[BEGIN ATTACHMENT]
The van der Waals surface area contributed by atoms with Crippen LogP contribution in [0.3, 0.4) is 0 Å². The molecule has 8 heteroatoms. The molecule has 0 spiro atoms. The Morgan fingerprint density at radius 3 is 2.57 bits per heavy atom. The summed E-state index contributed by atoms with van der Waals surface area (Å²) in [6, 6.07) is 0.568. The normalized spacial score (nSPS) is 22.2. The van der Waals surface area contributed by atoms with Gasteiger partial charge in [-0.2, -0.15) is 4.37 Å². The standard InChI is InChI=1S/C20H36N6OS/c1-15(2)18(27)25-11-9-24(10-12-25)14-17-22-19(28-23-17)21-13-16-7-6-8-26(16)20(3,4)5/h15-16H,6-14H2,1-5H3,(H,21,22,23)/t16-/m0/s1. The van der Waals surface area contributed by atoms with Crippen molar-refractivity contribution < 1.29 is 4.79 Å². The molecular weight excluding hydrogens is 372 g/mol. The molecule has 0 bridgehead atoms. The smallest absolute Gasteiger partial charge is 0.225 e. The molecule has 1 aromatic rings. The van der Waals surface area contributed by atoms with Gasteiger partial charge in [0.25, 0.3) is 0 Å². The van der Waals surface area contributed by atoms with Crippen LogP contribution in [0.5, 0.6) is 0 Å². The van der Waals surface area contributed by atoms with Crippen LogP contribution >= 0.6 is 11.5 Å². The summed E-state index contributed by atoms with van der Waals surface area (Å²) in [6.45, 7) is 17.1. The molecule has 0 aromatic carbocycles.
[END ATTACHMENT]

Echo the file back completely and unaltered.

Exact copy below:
The van der Waals surface area contributed by atoms with Crippen LogP contribution in [0.3, 0.4) is 0 Å². The molecule has 8 heteroatoms. The molecule has 0 spiro atoms. The Morgan fingerprint density at radius 3 is 2.57 bits per heavy atom. The summed E-state index contributed by atoms with van der Waals surface area (Å²) in [6, 6.07) is 0.568. The normalized spacial score (nSPS) is 22.2. The van der Waals surface area contributed by atoms with Gasteiger partial charge in [-0.2, -0.15) is 4.37 Å². The standard InChI is InChI=1S/C20H36N6OS/c1-15(2)18(27)25-11-9-24(10-12-25)14-17-22-19(28-23-17)21-13-16-7-6-8-26(16)20(3,4)5/h15-16H,6-14H2,1-5H3,(H,21,22,23)/t16-/m0/s1. The van der Waals surface area contributed by atoms with Crippen molar-refractivity contribution < 1.29 is 4.79 Å². The molecular weight excluding hydrogens is 372 g/mol. The molecule has 0 bridgehead atoms. The smallest absolute Gasteiger partial charge is 0.225 e. The molecule has 1 aromatic rings. The van der Waals surface area contributed by atoms with Gasteiger partial charge in [0.25, 0.3) is 0 Å². The van der Waals surface area contributed by atoms with Crippen LogP contribution in [0.5, 0.6) is 0 Å². The van der Waals surface area contributed by atoms with Crippen LogP contribution >= 0.6 is 11.5 Å². The summed E-state index contributed by atoms with van der Waals surface area (Å²) in [6.45, 7) is 17.1. The molecule has 0 aromatic carbocycles.